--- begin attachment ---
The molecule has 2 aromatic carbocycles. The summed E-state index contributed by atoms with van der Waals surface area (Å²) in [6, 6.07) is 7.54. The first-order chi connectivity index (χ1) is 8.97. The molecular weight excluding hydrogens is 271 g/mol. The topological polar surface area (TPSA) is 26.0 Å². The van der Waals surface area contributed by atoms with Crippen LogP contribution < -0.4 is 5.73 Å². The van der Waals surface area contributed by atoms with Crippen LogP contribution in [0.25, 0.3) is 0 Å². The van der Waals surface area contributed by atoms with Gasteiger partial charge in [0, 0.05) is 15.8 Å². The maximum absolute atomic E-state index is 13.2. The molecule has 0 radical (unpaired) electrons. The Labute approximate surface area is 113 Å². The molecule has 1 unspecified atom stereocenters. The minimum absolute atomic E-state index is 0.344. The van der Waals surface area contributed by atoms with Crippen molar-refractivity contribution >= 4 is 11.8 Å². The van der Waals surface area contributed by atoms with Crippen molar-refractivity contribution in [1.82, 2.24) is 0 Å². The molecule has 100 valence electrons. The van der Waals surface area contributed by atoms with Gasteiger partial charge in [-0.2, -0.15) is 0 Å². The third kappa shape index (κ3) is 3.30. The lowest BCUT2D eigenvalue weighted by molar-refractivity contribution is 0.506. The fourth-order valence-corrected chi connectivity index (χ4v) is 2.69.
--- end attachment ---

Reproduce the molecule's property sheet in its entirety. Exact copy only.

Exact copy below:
The molecule has 2 aromatic carbocycles. The summed E-state index contributed by atoms with van der Waals surface area (Å²) in [6, 6.07) is 7.54. The first-order chi connectivity index (χ1) is 8.97. The molecular weight excluding hydrogens is 271 g/mol. The topological polar surface area (TPSA) is 26.0 Å². The van der Waals surface area contributed by atoms with Crippen LogP contribution < -0.4 is 5.73 Å². The van der Waals surface area contributed by atoms with Crippen LogP contribution in [0.25, 0.3) is 0 Å². The van der Waals surface area contributed by atoms with Gasteiger partial charge in [0, 0.05) is 15.8 Å². The maximum absolute atomic E-state index is 13.2. The molecule has 0 radical (unpaired) electrons. The Labute approximate surface area is 113 Å². The molecule has 1 unspecified atom stereocenters. The minimum absolute atomic E-state index is 0.344. The van der Waals surface area contributed by atoms with Crippen molar-refractivity contribution >= 4 is 11.8 Å². The van der Waals surface area contributed by atoms with Crippen molar-refractivity contribution in [1.82, 2.24) is 0 Å². The molecule has 100 valence electrons. The van der Waals surface area contributed by atoms with Gasteiger partial charge in [-0.2, -0.15) is 0 Å². The third kappa shape index (κ3) is 3.30. The lowest BCUT2D eigenvalue weighted by molar-refractivity contribution is 0.506. The fourth-order valence-corrected chi connectivity index (χ4v) is 2.69.